GUAJATACA DAM, Puerto Rico -- The CH-53 Super Stallion swooped around and hovered low on Friday as three Marines steadied themselves against the helicopter's whipping downdraft. They grabbed a cable dangling from an open hatch in its belly and hooked it to one of about five dozen concrete Jersey barriers lining a road that traverses the troubled earthen dam.
The barriers are precious cargo. Marine Corps and Navy helicopter pilots have worked this week to shore up the busted spillway that runs along the Guajataca Dam in northwest Puerto Rico. It has suffered significant erosion following Hurricane Maria's heavy rains and now threatens people below.
For more than an hour Friday, Marine Capt. Jack Keldorph looped his hulking Super Stallion from the spillway to the dam, in a choreographed dance. With each loop, Keldorph, co-pilot First Lt. Robert Yamnicky and other crew members dropped a 5,000-pound barrier on a twisted and growing pile of concrete and rebar in the dam's spillway in a valley below. Each drop took a little more than a minute and was guided by an engineer and a Navy pilot standing along the spillway.
The spillway was "gushing water a few days ago," Keldorph, 35, said after Friday's mission, adding that it appeared to have slowed since the mission began Monday.
Marine helicopters from the Norfolk-based USS Kearsarge and Navy MH-53 Sea Dragons from the USS Wasp -- which arrived in the region Wednesday after helping with relief for Dominica -- have dropped more than 300 barriers in coordination with the Army Corps of Engineers, officials said. After the Marine and Navy helicopters finish their work, the Army is expected to drop large sandbags on the area.
The Kearsarge, along with the Virginia Beach-based USS Oak Hill, deployed Aug. 30 to help if needed in the aftermath of Hurricane Harvey in Texas. That call never came, but hurricanes Irma and Maria did.
It is unclear how long these sailors and Marines will remain in the area. The Wasp was on its way from Virginia Beach to a new homeport in Japan when it was diverted to help. A Navy hospital ship, USNS Comfort, arrived from Norfolk earlier this week.
Eddy Perez, 58, watched from the side of Guajataca Lake as water lapped across the roadway Friday afternoon. A few vehicles, mostly trucks, passed by. Perez said he abandoned his home about 200 feet from the bottom of the dam in the days after Maria and has been staying with cousins on higher ground in the municipality of Isabela.
If the structure breaks, "I'm gone," he said.
"I know they're doing everything they can," Perez said. "We appreciate that. We all appreciate that because we don't want our little piece of land to disappear."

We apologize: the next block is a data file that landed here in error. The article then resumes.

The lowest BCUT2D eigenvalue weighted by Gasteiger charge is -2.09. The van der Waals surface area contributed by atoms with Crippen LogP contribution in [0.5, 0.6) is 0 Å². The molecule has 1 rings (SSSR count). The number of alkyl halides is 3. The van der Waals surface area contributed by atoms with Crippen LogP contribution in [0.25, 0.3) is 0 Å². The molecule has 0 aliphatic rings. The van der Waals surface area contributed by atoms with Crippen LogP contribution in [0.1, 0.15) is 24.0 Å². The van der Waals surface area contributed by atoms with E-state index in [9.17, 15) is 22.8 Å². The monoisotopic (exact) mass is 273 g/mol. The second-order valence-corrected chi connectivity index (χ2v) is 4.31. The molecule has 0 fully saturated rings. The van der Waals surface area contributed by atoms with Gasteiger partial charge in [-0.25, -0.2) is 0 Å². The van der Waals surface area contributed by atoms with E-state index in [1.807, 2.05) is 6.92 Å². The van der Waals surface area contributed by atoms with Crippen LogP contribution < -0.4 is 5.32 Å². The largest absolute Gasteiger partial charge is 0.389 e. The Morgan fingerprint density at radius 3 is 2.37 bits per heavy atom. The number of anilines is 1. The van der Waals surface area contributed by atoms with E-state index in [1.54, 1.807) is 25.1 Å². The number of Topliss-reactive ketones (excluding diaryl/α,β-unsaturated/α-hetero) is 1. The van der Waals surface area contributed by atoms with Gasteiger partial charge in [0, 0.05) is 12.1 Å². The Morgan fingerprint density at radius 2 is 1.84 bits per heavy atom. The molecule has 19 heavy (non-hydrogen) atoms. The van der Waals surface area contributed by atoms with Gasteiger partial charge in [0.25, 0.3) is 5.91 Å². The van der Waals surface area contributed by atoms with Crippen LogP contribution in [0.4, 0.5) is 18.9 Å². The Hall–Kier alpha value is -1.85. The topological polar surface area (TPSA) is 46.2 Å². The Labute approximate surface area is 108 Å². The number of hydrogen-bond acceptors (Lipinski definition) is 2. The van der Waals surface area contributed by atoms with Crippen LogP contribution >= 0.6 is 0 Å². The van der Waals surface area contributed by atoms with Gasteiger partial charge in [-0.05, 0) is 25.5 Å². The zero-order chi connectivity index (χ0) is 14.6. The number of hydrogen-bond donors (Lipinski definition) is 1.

While some cellphone service has returned to parts of Puerto Rico, Liz Rios said her family has been cut off from communications, electricity and water since the storm. She stood with three of her children and husband Leo near the dam. She called the military operation impressive.
But Leo Rios said he cannot work. The family plans to leave Puerto Rico on Oct. 15 to stay with a relative in Florida.
The nearly 90-year-old reservoir touches the municipalities of Quebradillas, Isabela and San Sebastian, and was created to supply the surrounding regions with hydroelectric power and drinking water. The dam became a concern in the days after Maria and residents were warned to evacuate amid fears of massive flooding.
Still, at the bottom of the spillway, a woman could be seen Friday on the porch of a one-story home across from water that rushed under a washed-out bridge. An excavator lifted and dropped large, broken-up chunks of concrete into water nearby.
A man pulled up in an ice cream truck under darkening skies signalling a common afternoon thunderstorm. He didn't have water or ice cream for sale, but he did have soft drinks for $1 a can.
"This is like a blessing," said Marine Cpl. Julian DeCarlo as he waited for a Coca-Cola.
The Marines' Super Stallions and the Navy's Sea Dragons are variations of a heavy lift helicopter known for its ability to fly long distances. A handful of Marines from a 26th Marine Expeditionary Unit helicopter support team, based in Camp Lejeune, N.C., said previous training lifting items including howitzers and troop transport vehicles prepared them for Friday's mission. They also have loaded food, water and other supplies in the U.S. Virgin Islands.
The dam is "a real project and it's a real task," said Lance Cpl. Alexander Adams, 23. "It gives you a little more energy."
The humanitarian response here remains a complex task, sometimes complicated by the availability of supplies. Keldorph said finding truckers to deliver the barriers was an early challenge. On Friday, he faced another.
The Marines ran out of the slings they were using to hook the barriers to the helicopter's cable. An order that they were expecting Friday morning had not yet materialized by the afternoon. Keldorph and the crew of about 10 Marines, sunburned from working on the dam with a Navy pilot since the morning, were forced to head back to the Kearsarge with about 30 barriers left on the roadway and nothing to move them with.
Marine pilots said they were prepared to continue working for as long as it takes.
"Hopefully, this saves the dam," Keldorph said. "The engineer said this would be like a $300 million project to replace this dam. We're talking about a humanitarian disaster if these people lose all this water supply."
This article is written by Courtney Mabeus from The Virginian-Pilot and was legally licensed via the Tribune Content Agency through the NewsCred publisher network. Please direct all licensing questions to email@example.com.